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"The only reason that it was worth over a million dollars was that there was some other immigrant who could be taken advantage of lớn pay that amount," said Thủ đô New York Times reporter Brian Rosenthal. "And not really even pay that amount, but be trapped in a loan that would shackle them in debt for the rest of their lives."

Rosenthal won a Pulitzer Prize for his series exposing the xe taxi medallion scam. As he explained in the Times" documentary series "The Weekly," those medallions were money-makers … just not for the drivers.

"There was the đô thị which sold the medallions, the brokers who collected commissions, and the bankers who wrote the loans and sold some of them for profit," he said. "And what we found in our reporting was that the value of the medallion went from $200,000 khổng lồ over a million dollars, when the revenue that it had to lớn bring in did not change at all.n Eventually, you realize that this wasn"t by accident. Many insiders knew that the whole thing was a house of cards.

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"The loans were never stable," Rosenthal said, "they were never sustainable, & they were always going khổng lồ be a burden that was unpayable after this bubble popped. And that"s what happened."

Last summer, the Thành Phố New York City Council held a hearing on what was called the owner-driver crisis. Mouhamadou Aliyu was one of the witnesses:

"Every single day, every single hour, I think about taking my own life," he told đô thị officials. "I think about suicide. The only thing that stops me is my four kids. If I do so, what"s going to happen lớn them? I"m supposed to lớn be a millionaire today, and I"m proud of it. And you guys are trying lớn take that away from me. It"s not acceptable. I"m calling on you: Please! Please! Have sầu mercy on us. Help us."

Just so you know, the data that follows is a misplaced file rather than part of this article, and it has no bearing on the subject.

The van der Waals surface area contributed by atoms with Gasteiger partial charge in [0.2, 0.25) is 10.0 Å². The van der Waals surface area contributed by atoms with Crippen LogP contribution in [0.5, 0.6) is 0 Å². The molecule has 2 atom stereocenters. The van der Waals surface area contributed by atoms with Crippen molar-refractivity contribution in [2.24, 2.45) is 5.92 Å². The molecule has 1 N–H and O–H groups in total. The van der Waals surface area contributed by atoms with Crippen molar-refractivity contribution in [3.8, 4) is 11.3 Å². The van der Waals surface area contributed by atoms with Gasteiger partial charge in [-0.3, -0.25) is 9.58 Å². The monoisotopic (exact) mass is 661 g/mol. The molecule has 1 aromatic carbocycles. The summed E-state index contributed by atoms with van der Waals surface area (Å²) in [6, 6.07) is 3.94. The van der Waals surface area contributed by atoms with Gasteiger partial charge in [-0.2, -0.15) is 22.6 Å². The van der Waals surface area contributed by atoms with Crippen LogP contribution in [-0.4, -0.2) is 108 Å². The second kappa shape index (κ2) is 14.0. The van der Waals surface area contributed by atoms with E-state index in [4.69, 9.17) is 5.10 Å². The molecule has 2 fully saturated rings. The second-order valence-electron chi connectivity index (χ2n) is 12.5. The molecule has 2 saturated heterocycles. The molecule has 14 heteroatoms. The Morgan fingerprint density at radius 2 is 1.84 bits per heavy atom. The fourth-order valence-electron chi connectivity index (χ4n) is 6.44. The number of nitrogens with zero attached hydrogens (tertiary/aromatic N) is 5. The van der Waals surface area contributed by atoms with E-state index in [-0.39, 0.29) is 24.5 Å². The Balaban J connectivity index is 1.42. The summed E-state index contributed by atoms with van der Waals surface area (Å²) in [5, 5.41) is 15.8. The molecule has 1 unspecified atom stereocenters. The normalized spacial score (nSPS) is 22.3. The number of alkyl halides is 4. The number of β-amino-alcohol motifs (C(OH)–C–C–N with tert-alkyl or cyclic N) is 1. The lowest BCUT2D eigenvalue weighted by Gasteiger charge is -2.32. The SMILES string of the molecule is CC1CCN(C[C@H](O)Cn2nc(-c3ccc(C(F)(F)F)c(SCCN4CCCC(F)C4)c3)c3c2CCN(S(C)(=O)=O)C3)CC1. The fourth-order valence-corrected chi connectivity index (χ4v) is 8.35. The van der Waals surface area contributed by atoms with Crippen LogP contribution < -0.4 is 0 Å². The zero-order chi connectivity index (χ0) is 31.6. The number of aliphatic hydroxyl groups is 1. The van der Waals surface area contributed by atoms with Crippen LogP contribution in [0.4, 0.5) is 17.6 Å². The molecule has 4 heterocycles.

Koppel said of Aliyu"s testimony, "He speaks rather plaintively of his status as a millionaire: I"m a millionaire. He"s never gonna see that day again, is he?"

"No, he"s not," Rosenthal said. "I mean, he deserves it. He works very hard. I"ve met hundreds of these cab drivers, và they all work extremely hard."

Many of the drivers are convinced that ride-nội dung companies – lượt thích Lyft and Uber – ruined their business. Even without them, though, said Rosenthal, the medallion bubble had to lớn burst.

Six months ago, said Aliyu, the medallion was worth less than $100,000. What he still owes on that medallion, however, is more than $600,000. The chances that he"ll ever be able lớn pay that off? Sllặng và none.

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One slender ray of sunshine: Thủ đô New York State"s Attorney General is preparing lớn sue the City of Thủ đô New York to the tune of more than $800 million for misleading medallion owners. It could take years, và even that sum wouldn"t make the drivers whole again.

And then, of course, there"s the pandemic. Well over 50 cab drivers have died from the virut since March. Most drivers these days are staying home; the few available fares just aren"t worth the health risk.

Aliyu said, "There is no more sleep. There is no night. At night we chat on the WhatsApp group, we"re so worried. If nothing is done, when this pandemic will be over, the yellow cab industry will be over, too, will be finished."